This week I was introduced, via a friend and the power of social media, to John Thurston. John has just got back from climbing Kilimanjaro. I have literally just spoken to him about his experience and I am now even more scared and even more excited than I was an hour ago!
John’s opening gambit was ‘If someone asked me whether they should climb Kilimanjaro I would say no!’ citing it as the toughest thing he has ever done. He quickly went on to say ‘However, if someone told me they had already signed up I would tell them it’s going to be the most amazing experience of their life!’
John had been looking to do a charity event for a while and chose climbing Kilimanjaro due to the physical challenge it involved. He trained for 12 months and dropped 4 stone in preparation for his climb. This DID NOT prepare him for how physically tough this adventure would be, by all accounts!
John’s group took a different route up Kilimanjaro to the one I am taking. His trek lasted 11 days, mine will be a total of 9 nights away, 4.5 days up the mountain and 2 down. Maybe we are taking the speedy route!
Spirits were high at the airport and as the team set foot on the mountain, however fairly quickly 2 of John’s group of 20 were taken off the mountain, unable to cope with the physical aspect of the ascent.
John told me ‘It’s hard, very hard – so hard that on the last day every step seems to take every ounce of energy you have. If you stop for a moment you are shivering with the cold and just wanting to sleep. The sherpa’s are amazing, urging you on or maybe questioning whether you should be turning back’
Apparently the tents are small and sleeping is difficult due to the conditions, everyone smells from days of not washing, you forget what you are saying mid sentence and the headaches are painful as the altitude sickness takes a grip. Towards the end of the trek its a mental battle as well as a physical one……but, it’s the most amazing thing John has EVER done. I could hear him grinning down the phone!
I asked his advice on how I could prepare myself and this is what he told me:-
1. Buy the very best gloves, liners, socks and sleeping bag you can.
2. Its very, very cold when the sun drops. You go from wearing a t-shirt in the sun to -30 in no time at all. Take as many layers as you can.
3. Don’t take Diamox (a drug you can be prescribed to help you with the side effects of altitude sickness) – listen to your body.
4. Take a nail brush, its so dusty that it’s quite off putting to be eating with vile fingernails.
5. Take plenty of imodium
6. Be responsible for taking your own water purification tablets. The guides drink the water without it being treated and therefore they do not see it as essential to treat the water. Clearly numbers 5 and 6 are linked.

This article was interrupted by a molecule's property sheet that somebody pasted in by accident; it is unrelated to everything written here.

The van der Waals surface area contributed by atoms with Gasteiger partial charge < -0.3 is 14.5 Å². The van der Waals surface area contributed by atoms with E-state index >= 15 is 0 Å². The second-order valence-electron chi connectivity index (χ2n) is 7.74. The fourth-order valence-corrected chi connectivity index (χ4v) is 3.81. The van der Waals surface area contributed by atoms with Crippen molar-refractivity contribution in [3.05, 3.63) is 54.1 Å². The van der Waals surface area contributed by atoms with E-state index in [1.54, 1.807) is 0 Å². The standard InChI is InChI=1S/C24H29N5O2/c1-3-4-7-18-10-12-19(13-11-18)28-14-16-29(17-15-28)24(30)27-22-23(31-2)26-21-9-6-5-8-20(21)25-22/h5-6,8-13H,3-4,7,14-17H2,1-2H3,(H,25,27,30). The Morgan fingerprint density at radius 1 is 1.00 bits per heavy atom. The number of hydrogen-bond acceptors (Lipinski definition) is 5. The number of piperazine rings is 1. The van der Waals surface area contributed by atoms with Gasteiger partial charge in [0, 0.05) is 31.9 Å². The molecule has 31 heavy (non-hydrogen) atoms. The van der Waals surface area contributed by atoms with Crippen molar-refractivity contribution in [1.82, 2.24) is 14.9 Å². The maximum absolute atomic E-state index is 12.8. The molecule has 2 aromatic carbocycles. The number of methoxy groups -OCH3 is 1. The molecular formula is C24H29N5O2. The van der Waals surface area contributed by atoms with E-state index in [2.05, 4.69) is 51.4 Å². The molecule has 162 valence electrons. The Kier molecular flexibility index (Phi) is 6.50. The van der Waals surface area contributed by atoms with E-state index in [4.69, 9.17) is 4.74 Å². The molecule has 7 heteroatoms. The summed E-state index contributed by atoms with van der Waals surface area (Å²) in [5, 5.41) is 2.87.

7.The altitude sickness will affect you mentally as well as physically, have an ‘important pocket’ in your ruck sack where everything you need will be. Saves any confusion.
8. Sleep with the next days clothes in your sleeping bag, getting dressed in the extreme cold will not be such an ordeal if your clothes are warm.
9. Don’t take 1 pack of wet wipes, take 3. You’ll need them.
10. Be organised. You will be tired and disorientated. Take lots of small plastic bags so you can segregate your clothes and make the things you need more accessible within your rucksack.
11. Make sure your walking boots are well and truly worn in.
12. Dont just practice hill climbing, make sure your legs are strong enough for the descent as well.
13. Avoid using insect repellent with DEET in it, apparently it disintegrates plastic at altitude which could mean bags, cases or anything else you are carrying will fall apart. Could be awkward!
He has made some lasting friendships with the people he climbed with. There was laughter and tears – and they all supported each other during the hard times both on the mountain and during the post adventure blues back in the UK.
I am now starting to seriously up my training and focus on my fundraising. I am committing lots of time and energy to ensure that this trek will be a success and that I will hit my target of raising £3750 for Sparks and reach the peak of Kilimanjaro. Watching my fundraising total rise each week is a massive motivator. Knowing I am raising vital funds to support children, and their families, through illness will motivate those difficult steps.
Can you help me? Will you donate, or encourage others to donate to this worthy cause?
If I wasn’t excited before, I really am now. 105 days and counting until my Kilimanjaro experience begins!